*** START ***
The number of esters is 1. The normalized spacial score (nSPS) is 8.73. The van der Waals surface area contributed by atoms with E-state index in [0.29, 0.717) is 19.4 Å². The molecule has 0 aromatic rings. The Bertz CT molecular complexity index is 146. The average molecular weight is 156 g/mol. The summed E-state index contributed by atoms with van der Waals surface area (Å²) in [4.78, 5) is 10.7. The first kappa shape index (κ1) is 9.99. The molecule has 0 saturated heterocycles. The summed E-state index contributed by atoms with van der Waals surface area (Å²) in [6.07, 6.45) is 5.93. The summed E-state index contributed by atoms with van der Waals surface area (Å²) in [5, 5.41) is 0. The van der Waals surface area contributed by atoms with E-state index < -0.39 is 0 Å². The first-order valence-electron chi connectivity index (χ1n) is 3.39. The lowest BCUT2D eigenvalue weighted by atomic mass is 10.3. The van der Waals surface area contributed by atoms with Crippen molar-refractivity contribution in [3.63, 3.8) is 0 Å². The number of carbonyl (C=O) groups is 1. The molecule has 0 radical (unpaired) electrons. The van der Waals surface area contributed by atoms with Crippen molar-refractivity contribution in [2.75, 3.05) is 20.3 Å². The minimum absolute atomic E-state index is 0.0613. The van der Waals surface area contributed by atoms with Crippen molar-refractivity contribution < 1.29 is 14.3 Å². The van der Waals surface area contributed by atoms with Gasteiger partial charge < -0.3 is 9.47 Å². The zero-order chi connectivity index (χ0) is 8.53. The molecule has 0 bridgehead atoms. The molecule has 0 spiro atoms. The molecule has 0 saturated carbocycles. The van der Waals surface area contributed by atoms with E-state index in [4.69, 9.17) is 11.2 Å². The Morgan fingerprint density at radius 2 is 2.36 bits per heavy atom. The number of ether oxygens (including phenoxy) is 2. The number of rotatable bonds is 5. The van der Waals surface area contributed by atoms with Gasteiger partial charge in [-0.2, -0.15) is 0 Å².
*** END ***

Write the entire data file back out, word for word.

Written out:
The number of esters is 1. The normalized spacial score (nSPS) is 8.73. The van der Waals surface area contributed by atoms with E-state index in [0.29, 0.717) is 19.4 Å². The molecule has 0 aromatic rings. The Bertz CT molecular complexity index is 146. The average molecular weight is 156 g/mol. The summed E-state index contributed by atoms with van der Waals surface area (Å²) in [4.78, 5) is 10.7. The first kappa shape index (κ1) is 9.99. The molecule has 0 saturated heterocycles. The summed E-state index contributed by atoms with van der Waals surface area (Å²) in [6.07, 6.45) is 5.93. The summed E-state index contributed by atoms with van der Waals surface area (Å²) in [5, 5.41) is 0. The van der Waals surface area contributed by atoms with E-state index < -0.39 is 0 Å². The first-order valence-electron chi connectivity index (χ1n) is 3.39. The lowest BCUT2D eigenvalue weighted by atomic mass is 10.3. The van der Waals surface area contributed by atoms with Crippen molar-refractivity contribution in [3.63, 3.8) is 0 Å². The number of carbonyl (C=O) groups is 1. The molecule has 0 radical (unpaired) electrons. The van der Waals surface area contributed by atoms with Crippen molar-refractivity contribution in [2.75, 3.05) is 20.3 Å². The minimum absolute atomic E-state index is 0.0613. The van der Waals surface area contributed by atoms with Crippen molar-refractivity contribution < 1.29 is 14.3 Å². The van der Waals surface area contributed by atoms with Gasteiger partial charge < -0.3 is 9.47 Å². The zero-order chi connectivity index (χ0) is 8.53. The molecule has 0 bridgehead atoms. The molecule has 0 spiro atoms. The molecule has 0 saturated carbocycles. The van der Waals surface area contributed by atoms with E-state index in [4.69, 9.17) is 11.2 Å². The Morgan fingerprint density at radius 2 is 2.36 bits per heavy atom. The number of ether oxygens (including phenoxy) is 2. The number of rotatable bonds is 5. The van der Waals surface area contributed by atoms with Gasteiger partial charge in [-0.2, -0.15) is 0 Å².